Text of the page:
WILLISTON, N.D. (AP) — When filmmaker Jesse Moss started hearing about the North Dakota oil boom that was creating overnight millionaires and drawing workers from around the country to a seemingly endless number of high-paying jobs, he imagined there was a darker side of the story.

Over the course of a year and a half, Moss followed a Lutheran pastor in Williston who had allowed down-and-out migrant workers to sleep in his church, its parking lot and eventually his home. Pastor Jay Reinke's decision to allow the workers — including registered sex offenders — to live at the church stoked tensions with a local community that had been an isolated, small farming town just a few years earlier.

The result of Moss' time spent bedding down in church hallways alongside the workers and following Reinke through North Dakota's frozen prairie was "The Overnighters," which won the Special Jury Award for Intuitive Filmmaking earlier this year at the Sundance Film Festival. The documentary opens on Oct. 10 in New York City and dates for screenings in other cities across the country, including Austin, Texas, and San Francisco, are set through December.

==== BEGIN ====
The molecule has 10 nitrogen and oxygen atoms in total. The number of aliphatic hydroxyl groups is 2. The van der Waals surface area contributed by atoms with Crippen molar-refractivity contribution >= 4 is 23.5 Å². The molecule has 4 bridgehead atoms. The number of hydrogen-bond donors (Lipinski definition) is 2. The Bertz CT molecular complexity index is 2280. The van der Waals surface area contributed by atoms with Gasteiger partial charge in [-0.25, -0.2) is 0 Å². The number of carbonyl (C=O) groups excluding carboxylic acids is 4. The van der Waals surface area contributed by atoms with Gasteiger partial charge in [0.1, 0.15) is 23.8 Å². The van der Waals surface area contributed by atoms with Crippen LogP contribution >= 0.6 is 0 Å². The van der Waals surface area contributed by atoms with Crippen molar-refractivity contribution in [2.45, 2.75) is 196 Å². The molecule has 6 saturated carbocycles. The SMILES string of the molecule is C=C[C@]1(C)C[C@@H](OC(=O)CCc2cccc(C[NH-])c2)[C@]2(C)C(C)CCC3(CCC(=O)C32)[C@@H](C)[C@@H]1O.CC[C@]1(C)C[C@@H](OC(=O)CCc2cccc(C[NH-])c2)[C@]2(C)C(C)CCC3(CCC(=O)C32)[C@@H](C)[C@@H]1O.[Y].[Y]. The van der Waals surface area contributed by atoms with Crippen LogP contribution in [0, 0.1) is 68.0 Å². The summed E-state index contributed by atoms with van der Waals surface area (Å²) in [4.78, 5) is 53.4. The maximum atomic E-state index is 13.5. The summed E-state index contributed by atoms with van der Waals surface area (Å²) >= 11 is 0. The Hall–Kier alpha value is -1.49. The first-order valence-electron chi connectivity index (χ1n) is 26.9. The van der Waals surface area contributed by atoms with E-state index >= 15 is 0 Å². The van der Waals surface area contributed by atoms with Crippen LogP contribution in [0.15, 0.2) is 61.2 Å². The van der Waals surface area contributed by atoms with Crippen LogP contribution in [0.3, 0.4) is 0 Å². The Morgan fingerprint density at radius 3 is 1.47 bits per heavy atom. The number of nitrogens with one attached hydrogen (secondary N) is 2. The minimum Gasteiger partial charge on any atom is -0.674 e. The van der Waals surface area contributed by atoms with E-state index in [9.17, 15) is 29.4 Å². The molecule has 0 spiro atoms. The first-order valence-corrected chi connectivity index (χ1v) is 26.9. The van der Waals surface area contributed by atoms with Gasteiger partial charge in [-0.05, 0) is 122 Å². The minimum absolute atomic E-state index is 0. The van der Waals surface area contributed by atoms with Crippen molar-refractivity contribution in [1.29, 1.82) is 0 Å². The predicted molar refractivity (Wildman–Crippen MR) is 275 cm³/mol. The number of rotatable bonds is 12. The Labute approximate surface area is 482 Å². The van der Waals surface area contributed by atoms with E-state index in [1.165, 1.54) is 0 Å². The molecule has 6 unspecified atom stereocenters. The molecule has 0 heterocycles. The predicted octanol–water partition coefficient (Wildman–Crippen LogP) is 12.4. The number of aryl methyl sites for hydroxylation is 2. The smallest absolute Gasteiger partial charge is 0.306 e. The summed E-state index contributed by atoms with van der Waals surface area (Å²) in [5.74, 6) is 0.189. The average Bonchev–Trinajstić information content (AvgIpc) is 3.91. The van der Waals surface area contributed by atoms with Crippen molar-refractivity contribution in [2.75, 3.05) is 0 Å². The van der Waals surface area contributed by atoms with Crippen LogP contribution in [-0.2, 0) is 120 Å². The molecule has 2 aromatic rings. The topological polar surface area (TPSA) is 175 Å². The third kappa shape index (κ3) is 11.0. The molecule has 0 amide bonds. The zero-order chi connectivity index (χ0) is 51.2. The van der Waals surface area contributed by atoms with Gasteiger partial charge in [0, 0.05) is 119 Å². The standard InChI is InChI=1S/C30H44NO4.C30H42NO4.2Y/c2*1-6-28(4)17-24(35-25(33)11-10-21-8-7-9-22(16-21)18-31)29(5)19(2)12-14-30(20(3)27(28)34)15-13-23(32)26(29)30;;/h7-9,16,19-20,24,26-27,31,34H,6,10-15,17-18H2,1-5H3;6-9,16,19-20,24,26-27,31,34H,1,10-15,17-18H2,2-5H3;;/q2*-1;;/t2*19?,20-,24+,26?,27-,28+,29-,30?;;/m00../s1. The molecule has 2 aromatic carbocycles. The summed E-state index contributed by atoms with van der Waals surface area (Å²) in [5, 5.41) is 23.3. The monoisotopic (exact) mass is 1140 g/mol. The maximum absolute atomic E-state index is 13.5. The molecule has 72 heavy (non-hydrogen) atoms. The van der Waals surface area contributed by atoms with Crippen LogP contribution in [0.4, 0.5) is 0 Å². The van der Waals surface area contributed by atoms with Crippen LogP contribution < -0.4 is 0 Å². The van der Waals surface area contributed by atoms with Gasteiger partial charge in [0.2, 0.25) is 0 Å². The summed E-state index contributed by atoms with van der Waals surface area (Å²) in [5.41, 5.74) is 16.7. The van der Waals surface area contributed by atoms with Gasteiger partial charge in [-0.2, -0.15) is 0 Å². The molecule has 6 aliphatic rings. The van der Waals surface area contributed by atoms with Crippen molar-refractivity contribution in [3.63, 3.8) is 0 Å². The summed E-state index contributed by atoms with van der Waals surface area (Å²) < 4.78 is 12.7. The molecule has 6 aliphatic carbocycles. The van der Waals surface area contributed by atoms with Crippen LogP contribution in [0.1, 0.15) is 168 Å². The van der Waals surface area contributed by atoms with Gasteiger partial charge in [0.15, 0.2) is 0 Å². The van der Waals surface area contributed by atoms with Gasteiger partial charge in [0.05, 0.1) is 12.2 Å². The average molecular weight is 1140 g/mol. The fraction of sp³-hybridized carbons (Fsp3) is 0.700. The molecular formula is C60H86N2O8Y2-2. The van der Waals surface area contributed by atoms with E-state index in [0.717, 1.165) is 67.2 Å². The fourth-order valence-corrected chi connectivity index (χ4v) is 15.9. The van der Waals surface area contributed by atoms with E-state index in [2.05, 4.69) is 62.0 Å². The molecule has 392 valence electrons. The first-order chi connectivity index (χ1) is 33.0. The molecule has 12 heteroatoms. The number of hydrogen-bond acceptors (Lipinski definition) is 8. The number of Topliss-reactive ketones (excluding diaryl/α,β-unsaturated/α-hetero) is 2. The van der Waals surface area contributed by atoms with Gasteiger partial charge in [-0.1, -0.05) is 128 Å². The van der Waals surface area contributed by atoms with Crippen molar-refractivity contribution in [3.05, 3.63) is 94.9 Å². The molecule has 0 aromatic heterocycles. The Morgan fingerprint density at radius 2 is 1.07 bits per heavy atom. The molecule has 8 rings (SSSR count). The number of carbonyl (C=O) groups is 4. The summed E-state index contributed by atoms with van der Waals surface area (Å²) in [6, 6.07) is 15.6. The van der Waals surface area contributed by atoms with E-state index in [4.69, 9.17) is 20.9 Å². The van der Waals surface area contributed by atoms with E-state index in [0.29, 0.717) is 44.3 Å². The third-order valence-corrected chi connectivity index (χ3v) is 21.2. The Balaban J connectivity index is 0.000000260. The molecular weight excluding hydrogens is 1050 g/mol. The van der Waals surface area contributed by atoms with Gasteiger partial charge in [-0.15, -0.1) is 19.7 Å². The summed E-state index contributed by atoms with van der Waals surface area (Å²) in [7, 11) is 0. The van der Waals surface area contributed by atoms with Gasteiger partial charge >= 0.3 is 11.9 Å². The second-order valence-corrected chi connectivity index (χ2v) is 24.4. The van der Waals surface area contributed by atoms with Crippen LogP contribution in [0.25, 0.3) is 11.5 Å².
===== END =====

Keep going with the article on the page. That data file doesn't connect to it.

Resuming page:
More than 1,000 different people slept in the church over the two years it ran the housing program, with more staying in the parking lot. At a time when much of the country still felt the pains of the Great Recession, western North Dakota had more jobs than could be filled. But on the ground, many new arrivals found that hardships — worsened by a high cost of living — continued.

"The boomtown is a place of last resort for so many people," Moss said. "These are guys — and women, too — who are really holding on desperately to the bottom rung of the ladder. And when they slip from that position, there's nothing left."

One man in the film, Keith Graves, is a truck driver from California who in 1999 was convicted of a felony charge for lewd acts with a child younger than 14. After a local newspaper discovered sex offenders were living at Reinke's church, the pastor invited Graves to live at his home to shield the congregation from criticism.

"A sin or a crime, while it is real and a part of one's record, I would submit may not be the definition of one's life," Reinke said in the film, regarding his decision. "I'm not going to put my children at risk and I do not believe that I have."

Since the documentary, Graves has been arrested again. He was charged last month with human trafficking, gross sexual imposition and other alleged offenses. He's accused of running a prostitution ring out of area hotels and raping a woman he was recruiting multiple times.

Reinke has said Graves was not staying with him at the time of the alleged new crimes. Graves has said he's not guilty of the charges.